It is allowed to start a non-resident business in Canada, but you must meet specific standards. The laws change based on the type of industry and the location where it will be located. You must also complete a residence requirement by presenting a Canadian address to start a business in Canada. It could mean forming a partnership with a Canadian citizen or immigrant and relocating to Canada.
Planning a Business
Many beginners in the business sector may believe that starting a new company requires an invention. And, while this may be crucial in some pioneering industries, most business concepts revolve around modifying existing ideas—or discovering new methods to conduct old things. The first step is developing your business idea. The other option is buying an existing business. The planning involves choosing the ideal location, analyzing the demographic data, and writing a business plan.
Choose the Business Location
It may be done from anywhere globally, and you do not need to be in Canada to incorporate or start a business. You may need a Canadian resident director on the formation for specific jurisdictions, businesses, and provinces. The Canadian resident does not have to own any shares in a company, but they may be required to take on some liability. The region of British Columbia is the only one in Canada that does not require a Canadian resident director.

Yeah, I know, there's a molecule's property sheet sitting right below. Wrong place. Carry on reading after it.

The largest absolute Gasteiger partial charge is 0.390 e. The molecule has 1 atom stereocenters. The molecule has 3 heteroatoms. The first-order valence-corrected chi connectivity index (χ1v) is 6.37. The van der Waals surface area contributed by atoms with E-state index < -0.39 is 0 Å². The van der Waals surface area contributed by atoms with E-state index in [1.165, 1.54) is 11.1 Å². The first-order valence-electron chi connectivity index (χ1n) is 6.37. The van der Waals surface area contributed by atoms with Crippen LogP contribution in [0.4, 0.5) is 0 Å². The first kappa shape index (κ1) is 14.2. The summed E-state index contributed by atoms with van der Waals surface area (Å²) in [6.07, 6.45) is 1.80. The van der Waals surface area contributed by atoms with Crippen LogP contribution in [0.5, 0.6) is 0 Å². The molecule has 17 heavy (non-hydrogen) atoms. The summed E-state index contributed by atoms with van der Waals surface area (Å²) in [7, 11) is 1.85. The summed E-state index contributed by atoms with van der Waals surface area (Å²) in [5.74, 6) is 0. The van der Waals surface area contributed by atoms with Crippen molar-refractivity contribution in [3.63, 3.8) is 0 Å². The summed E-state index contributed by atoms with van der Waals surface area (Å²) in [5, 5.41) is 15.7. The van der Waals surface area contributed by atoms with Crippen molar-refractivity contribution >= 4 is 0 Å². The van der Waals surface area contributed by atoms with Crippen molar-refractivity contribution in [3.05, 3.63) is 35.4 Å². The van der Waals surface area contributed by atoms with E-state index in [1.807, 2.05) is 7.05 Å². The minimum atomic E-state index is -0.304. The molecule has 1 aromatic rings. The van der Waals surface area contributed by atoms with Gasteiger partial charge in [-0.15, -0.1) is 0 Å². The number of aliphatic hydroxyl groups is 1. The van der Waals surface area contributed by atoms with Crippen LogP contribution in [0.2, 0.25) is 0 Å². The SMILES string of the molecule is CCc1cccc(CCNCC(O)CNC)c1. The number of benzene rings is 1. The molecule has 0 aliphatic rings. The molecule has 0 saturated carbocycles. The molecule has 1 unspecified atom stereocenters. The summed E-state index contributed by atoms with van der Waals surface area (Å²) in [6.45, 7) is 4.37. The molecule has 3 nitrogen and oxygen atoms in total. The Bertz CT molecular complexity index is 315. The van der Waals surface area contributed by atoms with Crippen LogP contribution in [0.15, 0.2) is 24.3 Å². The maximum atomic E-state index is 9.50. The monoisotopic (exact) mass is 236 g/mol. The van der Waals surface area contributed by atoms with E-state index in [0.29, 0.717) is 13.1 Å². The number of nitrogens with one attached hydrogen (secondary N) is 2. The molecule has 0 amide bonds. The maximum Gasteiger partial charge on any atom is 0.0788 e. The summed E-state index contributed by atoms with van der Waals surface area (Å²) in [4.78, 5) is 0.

Temporary Resident Visa is for ten years, and it allows multiple entries. For the next ten years, you and your family will be able to visit, enter, and exit Canada freely. It is a crucial phase since it allows you to go to different parts of the country to conduct preliminary research and choose the right spot to incorporate and establish your business in Canada while also relocating your family. To visit Canada, you must have a solid reason.
Apply for an Owner Operator LMIA through ESDC Canada
Even though your business has been established and you can visit Canada, you still do not have the right to work or conduct your business. It is a lengthy procedure with several moving factors. You can't just get a work permit, which permits you to work in Canada without obtaining an ESDC-approved LMIA (Labour Market Impact Assessment) (Employment and Social Development Canada). The LMIA requirement stems from Canada's need to demonstrate that you will not have a negative influence on the Canadian labor market by working in your company as a foreigner.
Apply for a Work Permit
It's time to apply for your work permit once your owner operator LMIA has been issued by ESDC Canada and you've demonstrated that your firm was founded in Canada and will almost surely have a beneficial impact on the Canadian labor market. In contrast to ESDC, which authorizes LMIA, the work permit application is submitted and processed by Immigration Canada. The approval of your work permit by Immigration Canada could take up to four months (based on current processing timeframes). If you need your work permit in a hurry, you may be able to get it at the Canadian border. The Temporary Resident Visa and Visitor Visa to the United States come in help in this situation.